Behavior of Heptachlor Epoxide in Soil1
Authors: HARRIS, C. R.; SANS, W. W.
Source: Journal of Economic Entomology, Volume 65, Number 2, April 1972 , pp. 336-341(6)
Publisher: Entomological Society of America
Abstract:A study, in both the laboratory and the field, was conducted to elucidate the factors influencing the behavior of heptachlor epoxide in soil. Laboratory studies were devoted to determining the factors influencing insecticidal activity. As a direct contact poison, the epoxide was as effective or more so than heptachlor against 24- to 48-hrold crickets, Gryllus pennsylvanicus (Burmeister); picture-winged flies, Chaetopsis debilis (Loew); and black cutworms, Agrotis ipsiloll (Hufnagel). However, in soil it was less effective than heptachlor. Tests indicated that in soil it vaporized to an extent sufficient to cause fumigant toxicity to insects and that volatility was dependent on soil type, moisture, and temperature. The major factor influencing insecticidal activity was soil type, with toxicity in moist soil negatively correlated with organic content. Moisture and temperature were factors of lesser importance. Tests on persistence of biological activity in mineral soil indicated that the epoxide was more persistent than heptachlor, but slightly less persistent than dieldrin. Micro plot field trials with 3 soil types containing 0.9, 16.6, and 51% organic matter treated with approximately 2 ppm of heptachlor epoxide indicated that while it was persistent in soil, insecticidal activity. absorption by crops, and mobility in soil were proportional to the organic content, rather than the concentration of insecticide.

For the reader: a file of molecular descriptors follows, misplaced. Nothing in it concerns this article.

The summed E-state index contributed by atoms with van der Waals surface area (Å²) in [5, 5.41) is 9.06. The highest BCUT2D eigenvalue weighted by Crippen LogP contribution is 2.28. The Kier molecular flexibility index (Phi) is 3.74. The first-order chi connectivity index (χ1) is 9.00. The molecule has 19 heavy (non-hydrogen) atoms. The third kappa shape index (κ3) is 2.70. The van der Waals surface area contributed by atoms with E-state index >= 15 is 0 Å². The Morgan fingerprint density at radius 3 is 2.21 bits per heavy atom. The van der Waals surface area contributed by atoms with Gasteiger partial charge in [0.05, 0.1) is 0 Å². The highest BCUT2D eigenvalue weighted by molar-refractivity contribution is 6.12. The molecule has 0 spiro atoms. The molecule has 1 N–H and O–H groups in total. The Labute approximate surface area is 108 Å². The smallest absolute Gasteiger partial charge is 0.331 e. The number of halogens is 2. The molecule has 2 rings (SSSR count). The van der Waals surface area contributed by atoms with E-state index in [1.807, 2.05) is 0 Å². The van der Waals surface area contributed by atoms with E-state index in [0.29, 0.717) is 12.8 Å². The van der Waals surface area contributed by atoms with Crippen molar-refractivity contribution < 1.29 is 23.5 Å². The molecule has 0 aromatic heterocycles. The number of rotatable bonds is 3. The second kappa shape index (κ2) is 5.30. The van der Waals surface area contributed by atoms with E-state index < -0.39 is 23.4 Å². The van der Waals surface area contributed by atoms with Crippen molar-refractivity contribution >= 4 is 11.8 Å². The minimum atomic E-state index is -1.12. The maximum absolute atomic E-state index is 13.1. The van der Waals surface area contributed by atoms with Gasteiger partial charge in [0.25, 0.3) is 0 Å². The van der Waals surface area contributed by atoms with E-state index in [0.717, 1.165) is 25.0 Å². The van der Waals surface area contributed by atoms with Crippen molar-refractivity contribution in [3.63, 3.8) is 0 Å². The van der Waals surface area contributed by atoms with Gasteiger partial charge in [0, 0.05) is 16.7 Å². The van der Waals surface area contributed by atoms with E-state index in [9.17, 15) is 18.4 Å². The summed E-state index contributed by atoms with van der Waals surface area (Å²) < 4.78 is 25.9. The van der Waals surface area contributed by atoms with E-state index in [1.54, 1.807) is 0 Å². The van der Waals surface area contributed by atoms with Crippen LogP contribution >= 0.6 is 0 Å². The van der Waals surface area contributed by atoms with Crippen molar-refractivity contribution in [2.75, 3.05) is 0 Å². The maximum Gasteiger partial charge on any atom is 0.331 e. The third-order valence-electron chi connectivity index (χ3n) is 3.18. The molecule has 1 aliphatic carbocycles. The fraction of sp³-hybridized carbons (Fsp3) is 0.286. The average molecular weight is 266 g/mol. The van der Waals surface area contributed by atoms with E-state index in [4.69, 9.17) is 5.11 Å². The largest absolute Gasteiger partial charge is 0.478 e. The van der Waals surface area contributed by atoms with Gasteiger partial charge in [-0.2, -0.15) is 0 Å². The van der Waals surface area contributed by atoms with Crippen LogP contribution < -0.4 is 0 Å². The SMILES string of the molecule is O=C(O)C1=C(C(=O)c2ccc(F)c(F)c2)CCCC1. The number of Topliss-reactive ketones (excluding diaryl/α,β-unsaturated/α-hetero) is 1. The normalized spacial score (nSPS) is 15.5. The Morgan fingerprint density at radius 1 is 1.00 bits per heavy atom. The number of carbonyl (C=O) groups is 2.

Document Type: Research Article
Publication date: April 1972
- Journal of Economic Entomology is published bimonthly in February, April, June, August, October, and December. The journal publishes articles on the economic significance of insects and is divided into the following sections: apiculture & social insects; arthropods in relation to plant disease; forum; insecticide resistance and resistance management; ecotoxicology; biological and microbial control; ecology and behavior; sampling and biostatistics; household and structural insects; medical entomology; molecular entomology; veterinary entomology; forest entomology; horticultural entomology; field and forage crops, and small grains; stored-product; commodity treatment and quarantine entomology; and plant resistance. In addition to research papers, Journal of Economic Entomology publishes Letters to the Editor, interpretive articles in a Forum section, Short Communications, Rapid Communications, and Book Reviews.
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